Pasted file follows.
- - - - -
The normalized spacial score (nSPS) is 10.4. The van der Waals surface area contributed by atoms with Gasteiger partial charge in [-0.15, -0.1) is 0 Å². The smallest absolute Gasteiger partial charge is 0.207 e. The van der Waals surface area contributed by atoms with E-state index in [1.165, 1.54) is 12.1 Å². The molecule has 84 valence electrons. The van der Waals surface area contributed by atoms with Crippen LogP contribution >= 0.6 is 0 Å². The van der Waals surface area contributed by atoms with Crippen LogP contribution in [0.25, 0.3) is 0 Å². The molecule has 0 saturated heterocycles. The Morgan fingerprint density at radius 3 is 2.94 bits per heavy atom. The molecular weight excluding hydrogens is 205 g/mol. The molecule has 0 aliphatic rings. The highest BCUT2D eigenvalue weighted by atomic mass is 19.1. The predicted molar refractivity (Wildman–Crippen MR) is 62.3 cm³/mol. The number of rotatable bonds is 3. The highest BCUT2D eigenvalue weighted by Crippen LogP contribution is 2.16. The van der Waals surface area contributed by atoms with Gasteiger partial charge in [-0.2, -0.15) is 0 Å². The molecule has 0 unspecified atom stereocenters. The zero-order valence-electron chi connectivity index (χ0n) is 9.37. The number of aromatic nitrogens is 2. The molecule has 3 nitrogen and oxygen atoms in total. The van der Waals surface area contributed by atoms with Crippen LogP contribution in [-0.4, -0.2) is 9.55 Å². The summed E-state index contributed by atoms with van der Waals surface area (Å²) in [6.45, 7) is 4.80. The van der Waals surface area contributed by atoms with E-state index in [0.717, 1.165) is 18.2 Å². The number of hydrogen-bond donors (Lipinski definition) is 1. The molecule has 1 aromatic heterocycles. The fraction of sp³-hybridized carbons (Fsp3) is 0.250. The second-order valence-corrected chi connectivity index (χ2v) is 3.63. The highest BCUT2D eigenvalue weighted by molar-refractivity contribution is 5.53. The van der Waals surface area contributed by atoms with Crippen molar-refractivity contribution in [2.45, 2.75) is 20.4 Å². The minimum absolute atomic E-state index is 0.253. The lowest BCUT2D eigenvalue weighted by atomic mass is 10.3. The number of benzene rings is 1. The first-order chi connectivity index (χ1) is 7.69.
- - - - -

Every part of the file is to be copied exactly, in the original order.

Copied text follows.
The normalized spacial score (nSPS) is 10.4. The van der Waals surface area contributed by atoms with Gasteiger partial charge in [-0.15, -0.1) is 0 Å². The smallest absolute Gasteiger partial charge is 0.207 e. The van der Waals surface area contributed by atoms with E-state index in [1.165, 1.54) is 12.1 Å². The molecule has 84 valence electrons. The van der Waals surface area contributed by atoms with Crippen LogP contribution >= 0.6 is 0 Å². The van der Waals surface area contributed by atoms with Crippen LogP contribution in [0.25, 0.3) is 0 Å². The molecule has 0 saturated heterocycles. The Morgan fingerprint density at radius 3 is 2.94 bits per heavy atom. The molecular weight excluding hydrogens is 205 g/mol. The molecule has 0 aliphatic rings. The highest BCUT2D eigenvalue weighted by atomic mass is 19.1. The predicted molar refractivity (Wildman–Crippen MR) is 62.3 cm³/mol. The number of rotatable bonds is 3. The highest BCUT2D eigenvalue weighted by Crippen LogP contribution is 2.16. The van der Waals surface area contributed by atoms with Gasteiger partial charge in [-0.2, -0.15) is 0 Å². The molecule has 0 unspecified atom stereocenters. The zero-order valence-electron chi connectivity index (χ0n) is 9.37. The number of aromatic nitrogens is 2. The molecule has 3 nitrogen and oxygen atoms in total. The van der Waals surface area contributed by atoms with Crippen LogP contribution in [-0.4, -0.2) is 9.55 Å². The summed E-state index contributed by atoms with van der Waals surface area (Å²) in [6.45, 7) is 4.80. The van der Waals surface area contributed by atoms with E-state index in [0.717, 1.165) is 18.2 Å². The number of hydrogen-bond donors (Lipinski definition) is 1. The molecule has 1 aromatic heterocycles. The fraction of sp³-hybridized carbons (Fsp3) is 0.250. The second-order valence-corrected chi connectivity index (χ2v) is 3.63. The highest BCUT2D eigenvalue weighted by molar-refractivity contribution is 5.53. The van der Waals surface area contributed by atoms with Crippen molar-refractivity contribution in [2.45, 2.75) is 20.4 Å². The minimum absolute atomic E-state index is 0.253. The lowest BCUT2D eigenvalue weighted by atomic mass is 10.3. The number of benzene rings is 1. The first-order chi connectivity index (χ1) is 7.69.